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The education of handicapped children [electronic resource] / by J.E. Wallace Wallin ...

By: Wallin, J. E. Wallace (John Edward Wallace), b. 1876.
Series: Riverside textbooks in education: Publisher: Boston ; New York : Houghton Mifflin Co., [c1924]Description: xiv p., 2 leaves, [3]-394 p., plates : ill. ; 19 cm.Subject(s): Children with mental disabilities -- Education | Disabled | Education of Mentally RetardedAdditional physical formats: Online version:: Education of handicapped children.; OriginalDDC classification: 371.928 Online resources: Fulltext available via EBSCOhost - Shibboleth login required Also issued online.Also issued in print.Summary: "For children suffering from physical defects, whether remediable or not, much can and is being done by our schools. For all but the lowest grade of mentally deficient children, too, much also can be done. The latter it is possible to educate to a degree, to train and improve them, and to guide them vocationally. While we know that mental deficiency is incurable, in a medical sense, and that by education we cannot make over a mentally deficient child into a normal child, we have found that it is nevertheless possible to organize and condition his behavior, to train him for certain forms of employment where he can make a reasonable success, to build up an educational program for him that will meet his individual needs, to help establish him in earning service, and to make his life comparatively contented and reasonably safe for society. The problem for the school, as it relates to these special classes of children, we have found, is one of diagnosis, proper classification, curriculum adjustment, restatement of educational objectives, revision of teaching methods, differentiated instruction, and proper training and habit formation, with a view to the removal, in so far as is possible, of the social menace of those children who enter school life in a handicapped physical or mental condition. In studying the needs of these special classes of children, a flood of light has been thrown as well on our school practices as they relate to the handling of those backward, misbehaved, and maladjusted individuals who often cause our teachers much trouble and the school much loss of time and energy. A careful analysis of this fundamental educational problem is of much importance to all those charged with the responsibility of the direction of public education, and the editor of this series of textbooks feels that he is fortunate in being able to present, in this volume, the carefully organized results of years of careful clinical study of thousands of handicapped children, as found in a number of our large public-school systems and child-welfare clinics. The author has been able to organize his results so that the volume forms an excellent textbook for use by our schools of education in studying the problem, and also an excellent guide for practical workers in any line of service that deals with the care or training of handicapped children"--Introduction. (PsycINFO Database Record (c) 2010 APA, all rights reserved).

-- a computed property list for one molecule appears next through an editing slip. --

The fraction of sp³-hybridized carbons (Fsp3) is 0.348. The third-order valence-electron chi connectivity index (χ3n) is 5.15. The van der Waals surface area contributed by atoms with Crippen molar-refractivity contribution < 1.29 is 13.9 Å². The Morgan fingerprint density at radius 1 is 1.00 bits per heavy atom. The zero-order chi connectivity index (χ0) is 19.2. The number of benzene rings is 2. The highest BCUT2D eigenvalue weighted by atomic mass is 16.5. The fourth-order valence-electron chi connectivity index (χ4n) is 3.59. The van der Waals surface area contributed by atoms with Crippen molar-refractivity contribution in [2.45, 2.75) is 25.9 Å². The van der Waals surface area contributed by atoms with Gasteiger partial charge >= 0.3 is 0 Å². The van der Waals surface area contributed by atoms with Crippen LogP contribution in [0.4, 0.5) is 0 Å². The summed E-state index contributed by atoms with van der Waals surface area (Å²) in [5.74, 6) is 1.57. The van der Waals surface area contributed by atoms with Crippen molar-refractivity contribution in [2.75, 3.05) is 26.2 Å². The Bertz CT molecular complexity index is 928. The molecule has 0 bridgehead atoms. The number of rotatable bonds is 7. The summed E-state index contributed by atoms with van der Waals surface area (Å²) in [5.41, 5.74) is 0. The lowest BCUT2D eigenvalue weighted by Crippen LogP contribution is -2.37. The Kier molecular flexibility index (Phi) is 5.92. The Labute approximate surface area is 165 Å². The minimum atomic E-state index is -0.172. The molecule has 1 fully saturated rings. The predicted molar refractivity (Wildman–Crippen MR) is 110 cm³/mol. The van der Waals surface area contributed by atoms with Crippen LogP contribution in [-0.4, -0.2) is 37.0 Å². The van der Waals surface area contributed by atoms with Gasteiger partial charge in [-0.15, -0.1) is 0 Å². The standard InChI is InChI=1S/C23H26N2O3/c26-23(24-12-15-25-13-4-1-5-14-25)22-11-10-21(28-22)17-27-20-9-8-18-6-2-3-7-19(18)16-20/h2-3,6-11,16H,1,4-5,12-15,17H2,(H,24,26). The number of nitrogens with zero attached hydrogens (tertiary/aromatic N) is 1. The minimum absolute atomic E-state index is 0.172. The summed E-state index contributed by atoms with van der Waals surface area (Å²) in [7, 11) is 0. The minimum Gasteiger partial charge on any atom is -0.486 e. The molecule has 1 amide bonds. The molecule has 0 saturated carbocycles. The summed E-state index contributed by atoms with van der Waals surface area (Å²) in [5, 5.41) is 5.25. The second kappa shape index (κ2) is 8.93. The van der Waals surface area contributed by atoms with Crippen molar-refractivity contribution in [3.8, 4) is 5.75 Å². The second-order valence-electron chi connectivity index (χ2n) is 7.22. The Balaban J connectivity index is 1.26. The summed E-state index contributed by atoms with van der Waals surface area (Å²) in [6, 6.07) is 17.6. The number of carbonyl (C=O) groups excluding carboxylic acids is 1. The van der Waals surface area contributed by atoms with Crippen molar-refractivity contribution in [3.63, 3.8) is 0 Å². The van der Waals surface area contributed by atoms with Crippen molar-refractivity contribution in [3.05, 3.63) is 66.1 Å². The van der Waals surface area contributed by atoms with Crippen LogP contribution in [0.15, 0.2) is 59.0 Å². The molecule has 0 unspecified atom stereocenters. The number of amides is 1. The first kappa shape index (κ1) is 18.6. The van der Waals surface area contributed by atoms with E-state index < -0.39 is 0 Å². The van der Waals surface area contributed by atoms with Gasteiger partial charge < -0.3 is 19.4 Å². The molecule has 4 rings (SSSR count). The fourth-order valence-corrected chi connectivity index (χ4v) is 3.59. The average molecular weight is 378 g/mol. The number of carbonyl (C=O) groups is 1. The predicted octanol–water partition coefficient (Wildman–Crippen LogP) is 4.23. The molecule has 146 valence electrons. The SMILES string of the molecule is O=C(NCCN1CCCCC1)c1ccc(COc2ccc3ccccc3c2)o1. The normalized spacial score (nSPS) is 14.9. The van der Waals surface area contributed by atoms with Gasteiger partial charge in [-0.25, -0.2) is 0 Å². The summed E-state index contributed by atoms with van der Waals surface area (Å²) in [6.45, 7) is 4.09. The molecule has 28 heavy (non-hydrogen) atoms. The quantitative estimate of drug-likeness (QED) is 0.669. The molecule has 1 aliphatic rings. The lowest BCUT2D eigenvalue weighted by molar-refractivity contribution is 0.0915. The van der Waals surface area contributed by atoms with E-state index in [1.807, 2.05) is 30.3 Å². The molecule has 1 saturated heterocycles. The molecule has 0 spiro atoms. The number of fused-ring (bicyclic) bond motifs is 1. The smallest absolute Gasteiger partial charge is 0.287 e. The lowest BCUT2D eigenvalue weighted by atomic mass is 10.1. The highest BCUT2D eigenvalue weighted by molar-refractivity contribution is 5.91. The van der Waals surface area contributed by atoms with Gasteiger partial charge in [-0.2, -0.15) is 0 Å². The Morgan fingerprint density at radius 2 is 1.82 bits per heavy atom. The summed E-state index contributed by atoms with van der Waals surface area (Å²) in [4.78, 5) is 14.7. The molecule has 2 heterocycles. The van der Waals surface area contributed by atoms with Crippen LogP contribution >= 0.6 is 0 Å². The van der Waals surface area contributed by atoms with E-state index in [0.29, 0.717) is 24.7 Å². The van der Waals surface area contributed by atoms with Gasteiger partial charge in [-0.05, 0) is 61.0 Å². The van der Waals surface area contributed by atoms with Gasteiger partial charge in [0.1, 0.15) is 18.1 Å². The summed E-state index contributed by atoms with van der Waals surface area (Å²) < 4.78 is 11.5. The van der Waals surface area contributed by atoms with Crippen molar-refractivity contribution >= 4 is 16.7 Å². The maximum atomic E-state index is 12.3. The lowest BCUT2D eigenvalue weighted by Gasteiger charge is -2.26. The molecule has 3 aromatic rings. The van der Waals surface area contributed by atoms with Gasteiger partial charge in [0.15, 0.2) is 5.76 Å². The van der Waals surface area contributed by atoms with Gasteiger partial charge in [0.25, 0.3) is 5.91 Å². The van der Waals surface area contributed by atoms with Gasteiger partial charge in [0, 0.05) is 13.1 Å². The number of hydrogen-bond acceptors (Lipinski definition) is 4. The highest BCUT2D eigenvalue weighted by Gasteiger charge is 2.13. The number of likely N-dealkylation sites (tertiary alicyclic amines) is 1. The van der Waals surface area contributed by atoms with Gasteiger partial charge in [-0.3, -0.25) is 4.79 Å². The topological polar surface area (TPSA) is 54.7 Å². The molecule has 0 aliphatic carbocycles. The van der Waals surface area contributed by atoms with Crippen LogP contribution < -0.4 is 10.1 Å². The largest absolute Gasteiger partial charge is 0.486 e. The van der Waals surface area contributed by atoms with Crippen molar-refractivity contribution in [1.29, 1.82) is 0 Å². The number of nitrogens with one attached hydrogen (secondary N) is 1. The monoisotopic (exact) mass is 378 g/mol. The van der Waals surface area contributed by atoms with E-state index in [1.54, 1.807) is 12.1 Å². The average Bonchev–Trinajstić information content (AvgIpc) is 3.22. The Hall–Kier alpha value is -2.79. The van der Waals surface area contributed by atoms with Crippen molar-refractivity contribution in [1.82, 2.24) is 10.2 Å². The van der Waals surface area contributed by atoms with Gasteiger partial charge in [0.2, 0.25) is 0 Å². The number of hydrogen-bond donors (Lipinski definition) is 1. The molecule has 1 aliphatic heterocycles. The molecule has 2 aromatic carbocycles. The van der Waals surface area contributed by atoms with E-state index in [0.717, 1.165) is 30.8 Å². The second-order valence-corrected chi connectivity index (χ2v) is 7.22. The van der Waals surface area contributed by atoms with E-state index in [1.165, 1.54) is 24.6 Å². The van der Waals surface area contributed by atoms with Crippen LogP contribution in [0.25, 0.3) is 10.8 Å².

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Includes index.

"References" at end of part of the chapters.

"For children suffering from physical defects, whether remediable or not, much can and is being done by our schools. For all but the lowest grade of mentally deficient children, too, much also can be done. The latter it is possible to educate to a degree, to train and improve them, and to guide them vocationally. While we know that mental deficiency is incurable, in a medical sense, and that by education we cannot make over a mentally deficient child into a normal child, we have found that it is nevertheless possible to organize and condition his behavior, to train him for certain forms of employment where he can make a reasonable success, to build up an educational program for him that will meet his individual needs, to help establish him in earning service, and to make his life comparatively contented and reasonably safe for society. The problem for the school, as it relates to these special classes of children, we have found, is one of diagnosis, proper classification, curriculum adjustment, restatement of educational objectives, revision of teaching methods, differentiated instruction, and proper training and habit formation, with a view to the removal, in so far as is possible, of the social menace of those children who enter school life in a handicapped physical or mental condition. In studying the needs of these special classes of children, a flood of light has been thrown as well on our school practices as they relate to the handling of those backward, misbehaved, and maladjusted individuals who often cause our teachers much trouble and the school much loss of time and energy. A careful analysis of this fundamental educational problem is of much importance to all those charged with the responsibility of the direction of public education, and the editor of this series of textbooks feels that he is fortunate in being able to present, in this volume, the carefully organized results of years of careful clinical study of thousands of handicapped children, as found in a number of our large public-school systems and child-welfare clinics. The author has been able to organize his results so that the volume forms an excellent textbook for use by our schools of education in studying the problem, and also an excellent guide for practical workers in any line of service that deals with the care or training of handicapped children"--Introduction. (PsycINFO Database Record (c) 2010 APA, all rights reserved).

Also issued online.

Also issued in print.

Electronic reproduction. Washington, D.C. : American Psychological Association, 2010. Available via World Wide Web. Access limited by licensing agreement. s2010 dcunns

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